Activity 18-6

Activity 18–6

In this activity, you will be asked to complete a progression from I to ii6/5.


Exercise 18–6a:

Question

In the following example, which voice will contain the seventh of the ii6/5 chord?

Hint

Remember that the seventh of the ii6/5 chord should be prepared as a common tone if possible.

Answer

The tenor will prepare the seventh of the ii6/5 as a common tone G from the I chord:

Follow-up question

Complete the ii6/5 by adding the two remaining voices.

Answer

Exercise 18–6b:

Question

In the following example, which voice will contain the seventh of the ii6/5 chord?

Hint

Remember that the seventh of the ii6/5 chord should be prepared as a common tone if possible.

Answer

The soprano will prepare the seventh of the ii6/5 as a common tone Eb from the I chord:

Follow-up question

Complete the ii6/5 by adding the two remaining voices.

Answer

Exercise 18–6c:

Question

In the following example, which voice will contain the seventh of the ii6/5 chord?

Hint

Remember that the seventh of the ii6/5 chord should be prepared as a common tone if possible.

Answer

The soprano will prepare the seventh of the ii6/5 as a common tone A from the I chord:

Follow-up question

Complete the ii6/5 by adding the two remaining voices.

Answer

Exercise 18–6d:

Question

In the following example, which voice will contain the seventh of the ii6/5 chord?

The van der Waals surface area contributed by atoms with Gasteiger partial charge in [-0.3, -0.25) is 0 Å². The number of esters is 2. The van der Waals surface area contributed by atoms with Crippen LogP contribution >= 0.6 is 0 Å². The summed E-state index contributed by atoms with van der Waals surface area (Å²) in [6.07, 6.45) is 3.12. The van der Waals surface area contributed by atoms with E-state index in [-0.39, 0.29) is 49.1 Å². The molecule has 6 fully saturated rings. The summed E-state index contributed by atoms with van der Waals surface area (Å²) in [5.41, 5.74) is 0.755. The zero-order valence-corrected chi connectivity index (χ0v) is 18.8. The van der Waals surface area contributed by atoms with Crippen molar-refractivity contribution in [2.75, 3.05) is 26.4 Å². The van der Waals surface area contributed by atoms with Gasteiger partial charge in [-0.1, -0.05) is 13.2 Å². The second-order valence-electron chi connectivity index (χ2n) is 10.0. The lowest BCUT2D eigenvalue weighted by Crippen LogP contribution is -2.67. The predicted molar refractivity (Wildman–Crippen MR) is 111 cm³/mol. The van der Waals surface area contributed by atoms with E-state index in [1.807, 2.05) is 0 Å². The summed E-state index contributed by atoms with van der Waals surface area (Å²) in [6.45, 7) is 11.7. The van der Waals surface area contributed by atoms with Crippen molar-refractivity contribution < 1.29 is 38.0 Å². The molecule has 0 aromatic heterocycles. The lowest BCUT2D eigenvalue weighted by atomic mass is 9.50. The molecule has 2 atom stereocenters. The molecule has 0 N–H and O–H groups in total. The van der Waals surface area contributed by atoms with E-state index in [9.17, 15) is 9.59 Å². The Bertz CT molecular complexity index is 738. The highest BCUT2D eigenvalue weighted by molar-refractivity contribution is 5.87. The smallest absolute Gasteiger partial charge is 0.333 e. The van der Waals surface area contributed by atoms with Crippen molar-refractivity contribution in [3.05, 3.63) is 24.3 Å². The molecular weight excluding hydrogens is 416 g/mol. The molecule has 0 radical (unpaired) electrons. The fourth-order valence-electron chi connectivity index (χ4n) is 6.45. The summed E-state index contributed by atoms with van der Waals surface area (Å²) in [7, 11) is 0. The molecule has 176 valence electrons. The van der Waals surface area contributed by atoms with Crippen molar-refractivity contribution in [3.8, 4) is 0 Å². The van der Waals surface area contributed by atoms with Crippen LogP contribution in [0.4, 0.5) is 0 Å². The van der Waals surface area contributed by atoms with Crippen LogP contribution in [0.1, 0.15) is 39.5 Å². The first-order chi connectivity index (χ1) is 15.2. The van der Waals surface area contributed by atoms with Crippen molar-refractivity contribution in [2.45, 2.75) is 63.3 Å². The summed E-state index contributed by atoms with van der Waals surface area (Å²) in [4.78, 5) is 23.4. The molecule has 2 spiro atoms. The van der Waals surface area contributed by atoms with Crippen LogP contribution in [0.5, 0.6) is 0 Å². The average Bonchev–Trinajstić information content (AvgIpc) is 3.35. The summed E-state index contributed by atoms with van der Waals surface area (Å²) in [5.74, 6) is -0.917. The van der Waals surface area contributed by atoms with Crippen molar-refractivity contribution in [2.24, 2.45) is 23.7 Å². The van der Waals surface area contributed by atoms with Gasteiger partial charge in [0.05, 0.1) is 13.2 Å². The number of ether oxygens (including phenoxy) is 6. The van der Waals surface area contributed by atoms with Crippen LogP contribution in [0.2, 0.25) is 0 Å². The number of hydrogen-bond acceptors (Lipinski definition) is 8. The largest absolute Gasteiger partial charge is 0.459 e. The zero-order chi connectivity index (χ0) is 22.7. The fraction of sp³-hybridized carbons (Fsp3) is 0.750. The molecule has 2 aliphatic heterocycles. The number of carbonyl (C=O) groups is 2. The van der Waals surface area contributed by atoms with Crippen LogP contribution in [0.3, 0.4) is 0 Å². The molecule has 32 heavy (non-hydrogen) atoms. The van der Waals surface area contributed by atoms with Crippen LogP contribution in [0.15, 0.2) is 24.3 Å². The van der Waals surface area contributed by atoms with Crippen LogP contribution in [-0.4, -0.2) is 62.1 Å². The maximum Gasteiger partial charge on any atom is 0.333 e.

Hint

Remember that the seventh of the ii6/5 chord should be prepared as a common tone if possible.

Answer

The alto will prepare the seventh of the ii6/5 as a common tone F from the I chord:

Follow-up question

Complete the ii6/5 by adding the two remaining voices.

Answer

Seventh chords typically resolve by falling-fifth (or rising-fourth) root motion. In other words, a seventh chord will typically resolve to the sonority whose root is a fifth below (or a fourth above) its own. In Example 18–6, the ii6/5 chord (whose root is D) resolves to V (whose root, A, is a fifth below). Note that the falling-fifth root motion is not affected by the fact that the ii6/5 chord appears in inversion.

As a dissonance, the seventh of any seventh chord requires resolution. Because of its descending passing-tone origin, the seventh almost always resolves down by step. In the tenor voice of Example 18–6, the seventh of the ii6/5 chord steps down to B in the following V chord.